At any rate with a small population, much of which is underemployed, there are limits to the opportunities available to artists. Those hoping to transplant to Madison should have a business plan that includes selling in other markets. Of course there are plenty of coffee shops in town that are happy to show your work, but such ‘opportunities’ will sell few paintings. A more promising approach is to sell in one of the half dozen or so commercial galleries that show the work of local and regional artists. Some commercial galleries of note include Hue Gallery at 1934 Monroe St, Grace Chosy 1825 Monroe St and Fanny Garver at 230 State St. Another good venue is the Di Ricci Gallery at Edgewood College, just off the 2200 block of Monroe St.

One event that some Madison artists have used to promote themselves is the Madison area Open Art Studios a citywide event where artists open their doors for a weekend and invite the public to view art in the place where it is being made. The event is not juried so the quality varies, but it is superbly organized with a kick off event at a local gallery and abundant signs and maps to guide visitors.

Gallery night is a twice a year event which happens on the first Fridays of May and October. Typically over 30 venues participate.

A report on the visual arts in Madison would not be complete without mention of the Art Fair on the Square. This event which has been held for nearly 50 years is one of the top art fairs in the nation. It is held at the Capitol Square during the second weekend of July and attendance is over 200,000 for the two-day event. Applications are due in Spring and can be found at the Madison Museum of Contemporary Arts’ website: www.mmoca.org/ Typically around 500 artists in a variety of media participate. There is a second tier fair on the same weekend called The Art Fair Off the Square. The website for that event is; www.artcraftwis.org/afos.html. The organization which sponsors the Art Fair off the square also sponsors a Winter Arts Festival in the Monona Terrace Convention Center which will take place in late Fall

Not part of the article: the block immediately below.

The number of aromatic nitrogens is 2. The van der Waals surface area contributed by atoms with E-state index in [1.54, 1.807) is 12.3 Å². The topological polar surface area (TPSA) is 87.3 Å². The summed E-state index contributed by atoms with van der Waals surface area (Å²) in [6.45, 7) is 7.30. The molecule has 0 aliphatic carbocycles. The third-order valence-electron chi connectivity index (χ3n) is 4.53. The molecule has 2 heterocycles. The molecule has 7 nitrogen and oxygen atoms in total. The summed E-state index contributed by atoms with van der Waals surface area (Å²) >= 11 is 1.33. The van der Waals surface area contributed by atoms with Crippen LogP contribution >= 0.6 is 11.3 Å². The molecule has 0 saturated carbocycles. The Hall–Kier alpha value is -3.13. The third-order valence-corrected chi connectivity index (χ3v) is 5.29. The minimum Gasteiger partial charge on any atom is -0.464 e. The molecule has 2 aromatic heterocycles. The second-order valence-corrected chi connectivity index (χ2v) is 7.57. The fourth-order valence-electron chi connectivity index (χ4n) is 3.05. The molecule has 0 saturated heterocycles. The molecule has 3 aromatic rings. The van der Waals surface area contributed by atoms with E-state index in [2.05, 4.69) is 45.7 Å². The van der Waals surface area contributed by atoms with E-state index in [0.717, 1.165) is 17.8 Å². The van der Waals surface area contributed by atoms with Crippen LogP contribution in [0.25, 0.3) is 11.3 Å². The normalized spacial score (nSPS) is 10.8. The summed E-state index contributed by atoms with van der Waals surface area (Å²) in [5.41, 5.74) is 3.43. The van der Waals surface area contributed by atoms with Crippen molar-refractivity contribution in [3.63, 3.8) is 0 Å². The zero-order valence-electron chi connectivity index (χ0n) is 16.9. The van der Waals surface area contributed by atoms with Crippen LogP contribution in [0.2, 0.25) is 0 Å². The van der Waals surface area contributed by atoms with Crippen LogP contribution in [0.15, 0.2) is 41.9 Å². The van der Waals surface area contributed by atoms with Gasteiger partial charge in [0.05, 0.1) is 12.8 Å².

For those interested in learning more about the visual arts in Madison there are some helpful online resources. www.portalwisconsin.org has listings of cultural events including exhibit openings and announcements of opportunities. The Wisconsin Painters and sculptors site www.artinwisconsin.com also has a lot of useful information as does the site of the Wisconsin Arts Board: arts.state.wi.us/static. Once you arrive in Madison the free weekly paper Isthmus has comprehensive listings of what is currently on display.

This article originally appeared in the Chicago Artist’s News, a publication of the Chicago Artists Coalition,